EPA inspector general probes Mississippi capital water woes

An independent watchdog in the Environmental Protection Agency says it is investigating the troubled water system in Mississippi’s capital

ByEMILY WAGSTER PETTUS and MATTHEW DALY Associated Press
September 13, 2022, 5:22 PM
John Tierre
A cup of water is drawn from a faucet at Johnny T's Bistro and Blues, a midtown Jackson, Miss., restaurant and entertainment venue, Thursday, Sept. 1, 2022. Although it is no longer cloudy, owner John Tierre says he has concerns over the city's longstanding water problems. Some business owners report spending anywhere between $300 to $500 per day on ice and bottled water. (AP Photo/Rogelio V. Solis)
The Associated Press

JACKSON, Miss. -- An independent watchdog in the Environmental Protection Agency said Tuesday it's being brought in to investigate the troubled water system in Mississippi's capital city.

Emergency repairs are underway after problems at Jackson's main water treatment plant caused most customers to lose service for several days in late August and early September. Water is flowing again, but the city of 150,000 is in the seventh week of a boil-water advisory because the state health department found cloudiness in the water that could cause illness.

The Office of Inspector General is independent from the EPA, with a mission of detecting fraud, waste and abuse. The office issued a memo Tuesday saying it will look into the response to the crisis by EPA's regional office, as well as city and state officials.

“Given the magnitude of the water crisis in Jackson, Mississippi, it is critical that the EPA OIG act with a sense of urgency to understand what has happened in that community," the inspector general, Sean O’Donnell, said in a news release.

Like many cities, Jackson faces water system problems it can’t afford to fix. Its tax base has eroded the past few decades as the population decreased — the result of mostly white flight to suburbs that began after public schools integrated in 1970. The city’s population is now more than 80% Black, with about 25% of its residents living in poverty.

In addition to conducting interviews and gathering data, the inspector general will look into compliance with regulations, policies and procedures for the oversight of Jackson’s water system, as well as how federal grants under the Clean Water Act and Safe Drinking Water Act are being administered.

During a news conference Monday, Jackson Mayor Chokwe Antar Lumumba was asked about the possibility of an EPA investigation.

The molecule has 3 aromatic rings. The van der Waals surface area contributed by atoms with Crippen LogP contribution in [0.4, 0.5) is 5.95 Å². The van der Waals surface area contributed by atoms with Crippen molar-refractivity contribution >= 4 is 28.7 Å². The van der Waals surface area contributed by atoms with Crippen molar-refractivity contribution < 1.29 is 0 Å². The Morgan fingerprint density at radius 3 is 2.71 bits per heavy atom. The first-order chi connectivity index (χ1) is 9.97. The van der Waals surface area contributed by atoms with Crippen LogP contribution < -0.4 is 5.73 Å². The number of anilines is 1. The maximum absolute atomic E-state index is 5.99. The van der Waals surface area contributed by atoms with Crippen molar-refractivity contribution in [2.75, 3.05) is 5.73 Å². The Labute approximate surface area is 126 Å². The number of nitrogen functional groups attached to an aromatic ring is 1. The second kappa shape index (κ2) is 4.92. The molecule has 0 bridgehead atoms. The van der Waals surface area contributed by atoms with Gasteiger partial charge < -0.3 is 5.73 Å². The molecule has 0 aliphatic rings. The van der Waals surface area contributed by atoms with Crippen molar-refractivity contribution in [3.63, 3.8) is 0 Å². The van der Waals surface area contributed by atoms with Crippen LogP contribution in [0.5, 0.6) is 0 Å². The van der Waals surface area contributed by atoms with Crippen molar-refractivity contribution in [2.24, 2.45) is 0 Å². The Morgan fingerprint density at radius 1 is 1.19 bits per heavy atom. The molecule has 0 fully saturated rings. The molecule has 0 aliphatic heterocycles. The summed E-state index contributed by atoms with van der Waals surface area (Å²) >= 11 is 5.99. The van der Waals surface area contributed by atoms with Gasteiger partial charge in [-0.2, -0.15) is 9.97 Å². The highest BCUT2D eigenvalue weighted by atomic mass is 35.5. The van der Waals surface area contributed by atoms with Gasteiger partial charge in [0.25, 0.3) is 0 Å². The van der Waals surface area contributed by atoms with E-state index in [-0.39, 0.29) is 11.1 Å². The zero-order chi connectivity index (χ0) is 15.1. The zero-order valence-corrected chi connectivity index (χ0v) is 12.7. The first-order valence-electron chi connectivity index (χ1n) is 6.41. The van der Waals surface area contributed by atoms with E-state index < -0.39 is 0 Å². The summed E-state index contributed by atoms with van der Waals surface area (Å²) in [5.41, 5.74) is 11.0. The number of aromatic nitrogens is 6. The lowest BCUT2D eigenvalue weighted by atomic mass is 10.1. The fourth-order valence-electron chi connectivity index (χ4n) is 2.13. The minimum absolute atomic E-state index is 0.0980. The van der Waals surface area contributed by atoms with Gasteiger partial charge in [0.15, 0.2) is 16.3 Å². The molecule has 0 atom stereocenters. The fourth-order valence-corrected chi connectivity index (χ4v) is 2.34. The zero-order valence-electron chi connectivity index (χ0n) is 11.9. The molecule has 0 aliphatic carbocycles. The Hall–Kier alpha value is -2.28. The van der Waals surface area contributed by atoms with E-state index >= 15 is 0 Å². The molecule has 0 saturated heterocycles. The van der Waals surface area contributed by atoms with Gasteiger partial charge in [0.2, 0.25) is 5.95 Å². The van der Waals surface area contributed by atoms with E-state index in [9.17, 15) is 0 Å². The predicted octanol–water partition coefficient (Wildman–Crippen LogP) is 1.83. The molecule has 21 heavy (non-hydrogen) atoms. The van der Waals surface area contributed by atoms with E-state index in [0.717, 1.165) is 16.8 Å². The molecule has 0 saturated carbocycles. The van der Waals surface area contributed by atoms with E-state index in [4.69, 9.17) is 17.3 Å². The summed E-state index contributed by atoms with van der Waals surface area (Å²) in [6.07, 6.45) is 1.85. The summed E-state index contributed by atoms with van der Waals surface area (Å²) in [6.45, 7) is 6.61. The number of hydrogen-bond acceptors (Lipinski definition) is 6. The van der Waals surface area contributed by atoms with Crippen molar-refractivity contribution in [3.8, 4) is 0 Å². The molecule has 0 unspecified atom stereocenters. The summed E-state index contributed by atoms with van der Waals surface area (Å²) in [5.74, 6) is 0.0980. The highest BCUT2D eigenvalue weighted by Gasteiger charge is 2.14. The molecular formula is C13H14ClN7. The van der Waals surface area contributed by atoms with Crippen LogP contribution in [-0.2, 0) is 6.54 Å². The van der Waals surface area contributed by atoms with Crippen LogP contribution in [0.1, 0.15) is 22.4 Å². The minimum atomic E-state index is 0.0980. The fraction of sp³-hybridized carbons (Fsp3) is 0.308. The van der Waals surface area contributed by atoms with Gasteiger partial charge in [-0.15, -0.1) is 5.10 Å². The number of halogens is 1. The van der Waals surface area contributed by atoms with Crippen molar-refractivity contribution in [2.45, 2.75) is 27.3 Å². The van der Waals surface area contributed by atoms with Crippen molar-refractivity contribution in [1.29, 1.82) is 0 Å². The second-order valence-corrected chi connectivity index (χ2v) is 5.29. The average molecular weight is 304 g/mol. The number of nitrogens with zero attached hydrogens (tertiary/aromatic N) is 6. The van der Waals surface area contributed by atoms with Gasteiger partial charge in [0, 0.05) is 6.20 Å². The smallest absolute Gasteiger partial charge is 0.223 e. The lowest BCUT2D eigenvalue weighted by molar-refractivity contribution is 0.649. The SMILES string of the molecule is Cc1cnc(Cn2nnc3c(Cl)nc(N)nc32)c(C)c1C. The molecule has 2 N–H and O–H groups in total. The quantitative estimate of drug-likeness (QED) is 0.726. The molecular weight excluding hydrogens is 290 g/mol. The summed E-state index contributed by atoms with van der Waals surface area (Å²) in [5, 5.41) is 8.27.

“I've had city employees that have called and said that someone asked them some questions," Lumumba said. "I just shared with them to cooperate.”

In 2018, the EPA's inspector general called on the agency to strengthen its oversight of state drinking water systems nationally and respond more quickly to public health emergencies such as the lead-in-the water crisis in Flint, Michigan. In a 74-page report, the inspector general pointed to “oversight lapses” at the federal, state and local levels in the response to Flint’s contaminated drinking water.

In Jackson, the National Guard and volunteer groups have distributed millions of bottles of drinking water since late August, when torrential rainfall in central Mississippi changed the quality of the raw water entering Jackson’s treatment plants. That slowed the treatment process, depleted supplies in water tanks and caused a precipitous drop in pressure.

Even before the rain, officials said some water pumps had failed and a treatment plant was using backup pumps. A cold snap in 2021 froze pipes and left tens of thousands of people without running water. Similar problems happened again early this year, on a smaller scale. Broken water and sewer pipes are also common.

The EPA issued a notice in January that Jackson’s system violates the federal Safe Drinking Water Act. The agency noted that an April 2021 electrical panel fire at the main water treatment plant knocked all five pumps out of service, causing low water pressure. An inspection six months later found the pumps still weren't working.

The EPA “will continue to provide technical assistance in support of the response actions at Jackson’s water treatment plants and coordinate with all levels of government to ensure the people of Jackson have the clean, safe water they deserve," an agency spokesperson said Tuesday.

EPA Administrator Michael Regan traveled to Jackson last week to meet with residents and elected officials about the water problems. He said the city needs to receive “its fair share” of federal money to repair the system.

Democratic U.S. Rep. Bennie Thompson, who represents most of Jackson, said he hopes the inspector general's office “will work diligently to evaluate the issues that caused the water crisis, and I support the EPA OIG in their efforts.”

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Daly reported from Washington.

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